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Tue, May. 13th, 2008, 12:09 pm
Process list for my new OS

The web browser is the new operating system. My own computer is at this point little more than a glorified web browser, with a text editor, command prompt, python interpreter and svn thrown in for the occasional color.

Since the web browser is the new OS, it should really, really, have the equivalent of a process list. I almost always have a whole bunch of tabs open, and firefox is most of the time using a nontrivial amount of CPU doing not much of anything. I have to guess which tab is causing the problem when the CPU gets pegged, and sometimes it seems that even shutting down all tabs doesn't completely fix the problem. Could somebody please implement metrics on how much CPU each tab/window is using, and get the process separation right so that whenever a tab/window is shut down all remnants of it are completely toast?
(Deleted comment)

Tue, May. 13th, 2008 11:16 pm (UTC)
chouyu_31

Firefox uses Gecko, Safari uses Webkit. Very different.

Tue, May. 13th, 2008 07:43 pm (UTC)
megadog: One Website, One Browser-session.

My hate about web-browsers is that - to my knowledge - *none* of them will launch an entirely-separate standalone instance of themselves when you click on an embedded link.

I want to keep my processes entirely separate and without inheritance: so that when I'm browsing my chosen porn in one window, watching a movie in another and am doing online-banking in another, the browser-sessions are totally oblivious of each other.

No shared cookies; No shared session-credentials; If one browser-session stalls I want to be able to kill it without compromising other browser-sessions.

50 instances of 'firefox.exe' in my process-table? Sure! So long as they do not know of each other.

Wed, May. 14th, 2008 12:14 am (UTC)
chouyu_31: Re: One Website, One Browser-session.

One of the reasons why browsers don't do "one website per window" is a matter of implied shared state. For example, say you were browsing Facebook, and decided to open up a few buddies in alternate windows (your tab bar is being overloaded, maybe these are special, maybe you want to compare, whatever). If new window implied new session (with different cookies, etc.), then you wouldn't be able to view them. Even worse, when you started to close down windows, which cookies would you save? Which browser history would you save? Which bookmarks would you save? There are reasonable answers to each of these questions, but for every reasonable answer, there are users that will claim that your answer is wrong.

Also, I don't know about you, but Firefox on my machine easily eats 100-400 megs, and 50 browser processes would easily run me out of memory.

I understand where you are coming from though, which is why I have IE tab for Firefox (for secondary gmail, hotmail, yahoo, etc., sessions), and Opera.

Wed, May. 14th, 2008 12:14 am (UTC)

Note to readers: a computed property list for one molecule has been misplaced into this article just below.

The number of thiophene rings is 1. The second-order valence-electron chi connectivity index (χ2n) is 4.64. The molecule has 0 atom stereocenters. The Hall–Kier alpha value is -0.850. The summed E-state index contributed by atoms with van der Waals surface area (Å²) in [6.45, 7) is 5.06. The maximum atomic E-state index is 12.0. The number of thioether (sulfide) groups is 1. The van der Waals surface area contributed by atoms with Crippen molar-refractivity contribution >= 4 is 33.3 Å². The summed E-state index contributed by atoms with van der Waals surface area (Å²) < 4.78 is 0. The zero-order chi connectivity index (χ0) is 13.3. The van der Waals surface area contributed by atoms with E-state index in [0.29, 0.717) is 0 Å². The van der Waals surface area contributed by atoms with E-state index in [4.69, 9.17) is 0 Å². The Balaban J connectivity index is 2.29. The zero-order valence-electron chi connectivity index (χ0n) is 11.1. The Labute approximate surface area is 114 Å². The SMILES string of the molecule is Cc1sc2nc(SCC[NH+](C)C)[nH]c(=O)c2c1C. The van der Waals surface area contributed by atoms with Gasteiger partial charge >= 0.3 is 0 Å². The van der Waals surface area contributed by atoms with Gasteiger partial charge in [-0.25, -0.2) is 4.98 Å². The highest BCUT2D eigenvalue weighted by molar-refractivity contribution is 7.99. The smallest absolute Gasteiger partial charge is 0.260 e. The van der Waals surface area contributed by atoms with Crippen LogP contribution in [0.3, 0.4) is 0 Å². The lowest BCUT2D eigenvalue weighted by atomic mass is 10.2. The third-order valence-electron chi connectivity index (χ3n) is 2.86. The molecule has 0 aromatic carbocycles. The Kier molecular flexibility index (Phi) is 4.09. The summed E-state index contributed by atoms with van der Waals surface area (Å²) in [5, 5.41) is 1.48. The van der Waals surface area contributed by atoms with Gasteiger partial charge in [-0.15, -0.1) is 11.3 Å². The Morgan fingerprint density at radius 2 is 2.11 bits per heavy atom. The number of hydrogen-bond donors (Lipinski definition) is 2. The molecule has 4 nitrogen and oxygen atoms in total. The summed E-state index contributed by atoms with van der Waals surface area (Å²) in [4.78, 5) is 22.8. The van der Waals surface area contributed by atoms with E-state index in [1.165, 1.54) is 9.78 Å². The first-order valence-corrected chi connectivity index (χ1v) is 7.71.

mackys

A-fucking-men. It's usually a screwed up plugin or crappy JavaScrap code that causes browser windows to hang. Plugins can't be trusted, and JavaScript absolutely can't be trusted. We should be able to nuke them with extreme prejudice the same way we nuke hung processes.

Wed, May. 14th, 2008 05:57 pm (UTC)
jeffdaly: Mozilla is working on it - see Firefox extension PluginWatcher

There actually is some work being done in Mozilla to address this sort of thing. Firefox 3, which is currently still in development (but nearly done) includes XPCOM hooks for monitoring plugin performance with nsIObserverService. See bug 412770 for details on how it came about. Fima Kachinski has authored an addon, Plugin Watcher that implements the service and displays a load meter in the status bar. It could use a lot more work, but at least it's a start.

Personally, I'd like to see something in the style of Firebug's Network Monitoring Traces. But should observe all the tabs loaded in the browser, and break down the activity to show which addon, plugin or native piece of code is hogging the CPU.

Thu, Aug. 14th, 2008 04:56 pm (UTC)
zaitcev: Re: Mozilla is working on it - see Firefox extension PluginWatcher

Plugins are only a small part of the problem. More commonly there's an issue with JavaScript or other inside one of the tabs and you have to close half of them before lucking upon the one that hogs the CPU. IMHO, per-tab separation is more important than per-plugin separation.

Wed, May. 14th, 2008 08:41 pm (UTC)
misterajc: Non browser applications

I still have a few applications that are not browser based. Though in some cases there are web versions these are usually slower or less powerful. Email, instant messaging, photo and video editing, spreadsheet, SSH terminal program and oh, yes, bittorrent client are all their own applications. I suppose I could go over to some webmail application but there are times when I want to read and reply to email when I don't have a net connection.

Fri, May. 23rd, 2008 04:35 am (UTC)
pbamberger

Maxthon browser does this automatically. I allows you to shutdown hung or high CPU .using js sites. It's a little buggy, but no more so than Firefox

Mon, Jan. 26th, 2009 03:19 am (UTC)
chessknught

I'll have to try Maxthon out, thanks.
http://slow-pc.com

Mon, Jan. 26th, 2009 03:15 am (UTC)
chessknught: Google Chrome OS

I can see Google moving that way. I'm a chrome user, and I wouldn't be surprised if they added something like that to the Google Toolbar (although for some reason it isn't useable in Chrome yet).

Cheers. :)